Could Carlos Santana’s next big collaboration be with the likes of Justin Bieber or Lady Gaga? The Rock and Roll Hall of Famer says it’s all on the table — in large part because he has built a cross-generational fanbase.
“Nothing’s outside the realm of possibility,” Santana tells NDTV’s Sreenivasan Jain. “When I walk in the streets, people older than me, and people my age, and children say: ‘Hey, I love your music.’ So, it’s important to really honor the songs.”
Many of Santana’s newest listeners weren’t around for his volcanic performance at Woodstock in 1969, nor his charttopping albums Abraxas and Santana III in 1970-71. No, they know him from 1999′s guest star-packed Supernatural, which sold 15 million copies and won a total of nine Grammy Awards.
Inevitably, some of Santana’s older fans complained about the next-generation star power on that album, which included Matchbox Twenty singer Rob Thomas, The Product G&B, Everlast, Lauryn Hill and Cee-Lo, among others. But he returned with the similarly themed Shaman in 2002, featuring Michelle Branch and Chad Kroeger from Nickelback, among others.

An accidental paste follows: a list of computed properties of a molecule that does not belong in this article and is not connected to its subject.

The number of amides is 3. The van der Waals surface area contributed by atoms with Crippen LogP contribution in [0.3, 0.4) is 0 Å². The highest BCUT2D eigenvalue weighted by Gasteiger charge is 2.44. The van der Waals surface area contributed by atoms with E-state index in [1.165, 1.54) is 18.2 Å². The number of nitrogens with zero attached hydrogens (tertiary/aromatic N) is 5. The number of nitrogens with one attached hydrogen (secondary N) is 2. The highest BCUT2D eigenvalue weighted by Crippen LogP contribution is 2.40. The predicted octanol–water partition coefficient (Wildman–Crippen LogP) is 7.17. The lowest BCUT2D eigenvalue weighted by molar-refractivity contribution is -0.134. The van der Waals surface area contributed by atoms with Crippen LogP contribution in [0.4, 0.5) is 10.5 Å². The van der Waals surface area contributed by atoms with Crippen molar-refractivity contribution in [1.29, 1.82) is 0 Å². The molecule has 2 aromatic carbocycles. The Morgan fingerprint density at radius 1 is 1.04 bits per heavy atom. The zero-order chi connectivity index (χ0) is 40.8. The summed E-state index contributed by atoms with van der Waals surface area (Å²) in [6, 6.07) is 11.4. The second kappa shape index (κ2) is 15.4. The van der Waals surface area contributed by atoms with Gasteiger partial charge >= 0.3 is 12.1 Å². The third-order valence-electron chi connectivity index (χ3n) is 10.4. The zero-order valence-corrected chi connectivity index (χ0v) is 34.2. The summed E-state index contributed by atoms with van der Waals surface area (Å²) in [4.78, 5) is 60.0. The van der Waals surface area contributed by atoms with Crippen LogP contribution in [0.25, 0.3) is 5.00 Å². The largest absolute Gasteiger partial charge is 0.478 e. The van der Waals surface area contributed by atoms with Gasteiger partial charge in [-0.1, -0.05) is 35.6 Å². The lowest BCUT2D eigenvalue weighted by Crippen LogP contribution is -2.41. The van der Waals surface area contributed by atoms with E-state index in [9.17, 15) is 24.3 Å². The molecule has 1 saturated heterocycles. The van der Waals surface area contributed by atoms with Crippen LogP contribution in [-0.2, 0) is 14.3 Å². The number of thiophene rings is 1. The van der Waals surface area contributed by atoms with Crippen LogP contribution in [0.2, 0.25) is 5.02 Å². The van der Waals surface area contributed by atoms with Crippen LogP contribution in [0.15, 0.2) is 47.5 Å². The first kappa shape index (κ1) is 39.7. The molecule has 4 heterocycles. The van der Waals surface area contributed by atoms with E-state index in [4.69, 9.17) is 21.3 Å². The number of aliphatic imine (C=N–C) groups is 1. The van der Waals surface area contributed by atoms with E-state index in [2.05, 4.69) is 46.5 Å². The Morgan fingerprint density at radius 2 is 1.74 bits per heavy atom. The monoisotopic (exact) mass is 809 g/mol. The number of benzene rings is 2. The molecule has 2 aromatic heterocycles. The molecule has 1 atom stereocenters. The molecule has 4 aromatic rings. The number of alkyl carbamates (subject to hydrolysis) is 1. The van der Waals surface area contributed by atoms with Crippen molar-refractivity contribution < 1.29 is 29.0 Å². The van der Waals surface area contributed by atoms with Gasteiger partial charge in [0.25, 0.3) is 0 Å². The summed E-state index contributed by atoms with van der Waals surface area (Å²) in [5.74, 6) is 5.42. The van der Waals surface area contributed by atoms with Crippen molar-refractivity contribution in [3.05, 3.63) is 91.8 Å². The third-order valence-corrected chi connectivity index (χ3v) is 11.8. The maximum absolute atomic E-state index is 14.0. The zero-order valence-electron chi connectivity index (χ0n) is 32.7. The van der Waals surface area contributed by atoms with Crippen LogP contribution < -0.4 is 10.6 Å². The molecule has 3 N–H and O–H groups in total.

Santana tells Jain that he’s going to go his own way, even if that means continuing to collaborate with unexpected voices — and angering some of his hard-core constituency.
“I never listen to people like that,” Santana continues. “That would be like suicide. My hardcore fan has to be very transparent and very willing to be open, otherwise go listen to somebody else. Just because you buy my records doesn’t mean I’m your slave or your poodle. I don’t play music for you; I play music for your heart. You either like it or you don’t, but I am not going to be your slave.”
Santana’s latest project, last May’s Shapeshifter, a nearly all-instrumental project recorded over a period beginning in the late 1990s.
Highlights on the new album include “Angelica Faith,” co-written with keyboardist Chester Thompson, and “Mr. Szabo,” which finds Santana again paying tribute to Gabor Szabo. (Fans will remember the Santana band’s thrilling melding of Szabo’s “Gypsy Queen” with “Black Magic Woman” on Abraxas.) Shape Shifter closes with two collaborations with Santana’s son, Salvador.